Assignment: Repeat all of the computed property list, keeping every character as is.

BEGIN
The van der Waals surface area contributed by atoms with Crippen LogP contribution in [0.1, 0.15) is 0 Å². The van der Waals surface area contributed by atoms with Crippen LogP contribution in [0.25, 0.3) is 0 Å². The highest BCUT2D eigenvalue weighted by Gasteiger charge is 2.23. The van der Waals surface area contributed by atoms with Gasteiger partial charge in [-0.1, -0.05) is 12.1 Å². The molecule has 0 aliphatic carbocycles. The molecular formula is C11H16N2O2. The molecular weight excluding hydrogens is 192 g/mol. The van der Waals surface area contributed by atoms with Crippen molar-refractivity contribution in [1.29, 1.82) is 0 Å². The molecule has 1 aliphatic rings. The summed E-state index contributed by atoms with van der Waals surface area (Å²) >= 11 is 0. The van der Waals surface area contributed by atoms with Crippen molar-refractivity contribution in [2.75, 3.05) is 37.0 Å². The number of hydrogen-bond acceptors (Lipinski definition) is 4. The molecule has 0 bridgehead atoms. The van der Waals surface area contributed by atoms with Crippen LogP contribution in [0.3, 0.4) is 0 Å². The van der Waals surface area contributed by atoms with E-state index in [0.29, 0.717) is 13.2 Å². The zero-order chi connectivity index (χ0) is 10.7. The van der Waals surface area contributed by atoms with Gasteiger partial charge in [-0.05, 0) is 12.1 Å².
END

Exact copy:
The van der Waals surface area contributed by atoms with Crippen LogP contribution in [0.1, 0.15) is 0 Å². The van der Waals surface area contributed by atoms with Crippen LogP contribution in [0.25, 0.3) is 0 Å². The highest BCUT2D eigenvalue weighted by Gasteiger charge is 2.23. The van der Waals surface area contributed by atoms with Gasteiger partial charge in [-0.1, -0.05) is 12.1 Å². The molecule has 0 aliphatic carbocycles. The molecular formula is C11H16N2O2. The molecular weight excluding hydrogens is 192 g/mol. The van der Waals surface area contributed by atoms with Crippen molar-refractivity contribution in [1.29, 1.82) is 0 Å². The molecule has 1 aliphatic rings. The summed E-state index contributed by atoms with van der Waals surface area (Å²) >= 11 is 0. The van der Waals surface area contributed by atoms with Crippen molar-refractivity contribution in [2.75, 3.05) is 37.0 Å². The number of hydrogen-bond acceptors (Lipinski definition) is 4. The molecule has 0 bridgehead atoms. The van der Waals surface area contributed by atoms with Crippen LogP contribution in [0.3, 0.4) is 0 Å². The van der Waals surface area contributed by atoms with E-state index in [0.29, 0.717) is 13.2 Å². The zero-order chi connectivity index (χ0) is 10.7. The van der Waals surface area contributed by atoms with Gasteiger partial charge in [-0.05, 0) is 12.1 Å².